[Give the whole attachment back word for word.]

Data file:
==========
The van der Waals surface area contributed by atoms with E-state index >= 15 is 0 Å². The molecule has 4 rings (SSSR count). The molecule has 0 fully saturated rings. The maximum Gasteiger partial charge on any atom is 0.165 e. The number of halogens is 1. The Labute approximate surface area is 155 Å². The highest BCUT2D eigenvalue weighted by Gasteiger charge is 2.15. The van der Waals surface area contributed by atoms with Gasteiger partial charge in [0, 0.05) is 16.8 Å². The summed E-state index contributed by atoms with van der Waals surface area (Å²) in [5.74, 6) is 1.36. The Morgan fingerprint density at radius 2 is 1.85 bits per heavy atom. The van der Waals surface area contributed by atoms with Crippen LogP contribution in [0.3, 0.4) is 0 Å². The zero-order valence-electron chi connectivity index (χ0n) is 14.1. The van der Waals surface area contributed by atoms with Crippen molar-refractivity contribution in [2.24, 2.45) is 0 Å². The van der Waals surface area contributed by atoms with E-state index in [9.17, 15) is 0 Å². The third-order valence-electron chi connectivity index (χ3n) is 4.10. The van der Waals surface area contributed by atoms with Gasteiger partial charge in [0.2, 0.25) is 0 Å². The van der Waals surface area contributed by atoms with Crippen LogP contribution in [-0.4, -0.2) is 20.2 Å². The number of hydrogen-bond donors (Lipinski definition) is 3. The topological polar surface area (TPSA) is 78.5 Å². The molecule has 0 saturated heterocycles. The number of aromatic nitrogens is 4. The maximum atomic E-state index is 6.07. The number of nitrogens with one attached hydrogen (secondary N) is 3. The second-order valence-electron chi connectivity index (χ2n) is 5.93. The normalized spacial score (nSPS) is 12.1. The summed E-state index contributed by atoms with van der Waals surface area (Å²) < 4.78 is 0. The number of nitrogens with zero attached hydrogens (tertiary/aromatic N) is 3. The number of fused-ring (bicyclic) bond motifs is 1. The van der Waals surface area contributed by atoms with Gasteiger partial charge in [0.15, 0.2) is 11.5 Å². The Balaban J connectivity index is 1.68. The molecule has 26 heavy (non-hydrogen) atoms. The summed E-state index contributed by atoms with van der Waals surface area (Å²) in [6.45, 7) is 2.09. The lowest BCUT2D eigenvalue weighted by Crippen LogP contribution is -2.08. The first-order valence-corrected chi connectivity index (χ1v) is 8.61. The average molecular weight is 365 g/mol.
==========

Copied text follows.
The van der Waals surface area contributed by atoms with E-state index >= 15 is 0 Å². The molecule has 4 rings (SSSR count). The molecule has 0 fully saturated rings. The maximum Gasteiger partial charge on any atom is 0.165 e. The number of halogens is 1. The Labute approximate surface area is 155 Å². The highest BCUT2D eigenvalue weighted by Gasteiger charge is 2.15. The van der Waals surface area contributed by atoms with Gasteiger partial charge in [0, 0.05) is 16.8 Å². The summed E-state index contributed by atoms with van der Waals surface area (Å²) in [5.74, 6) is 1.36. The Morgan fingerprint density at radius 2 is 1.85 bits per heavy atom. The van der Waals surface area contributed by atoms with Crippen LogP contribution in [0.3, 0.4) is 0 Å². The zero-order valence-electron chi connectivity index (χ0n) is 14.1. The van der Waals surface area contributed by atoms with Crippen molar-refractivity contribution in [2.24, 2.45) is 0 Å². The van der Waals surface area contributed by atoms with E-state index in [9.17, 15) is 0 Å². The third-order valence-electron chi connectivity index (χ3n) is 4.10. The van der Waals surface area contributed by atoms with Gasteiger partial charge in [0.2, 0.25) is 0 Å². The van der Waals surface area contributed by atoms with Crippen LogP contribution in [-0.4, -0.2) is 20.2 Å². The number of hydrogen-bond donors (Lipinski definition) is 3. The topological polar surface area (TPSA) is 78.5 Å². The molecule has 0 saturated heterocycles. The number of aromatic nitrogens is 4. The maximum atomic E-state index is 6.07. The number of nitrogens with one attached hydrogen (secondary N) is 3. The second-order valence-electron chi connectivity index (χ2n) is 5.93. The normalized spacial score (nSPS) is 12.1. The summed E-state index contributed by atoms with van der Waals surface area (Å²) < 4.78 is 0. The number of nitrogens with zero attached hydrogens (tertiary/aromatic N) is 3. The number of fused-ring (bicyclic) bond motifs is 1. The van der Waals surface area contributed by atoms with Gasteiger partial charge in [0.15, 0.2) is 11.5 Å². The Balaban J connectivity index is 1.68. The molecule has 26 heavy (non-hydrogen) atoms. The summed E-state index contributed by atoms with van der Waals surface area (Å²) in [6.45, 7) is 2.09. The lowest BCUT2D eigenvalue weighted by Crippen LogP contribution is -2.08. The first-order valence-corrected chi connectivity index (χ1v) is 8.61. The average molecular weight is 365 g/mol.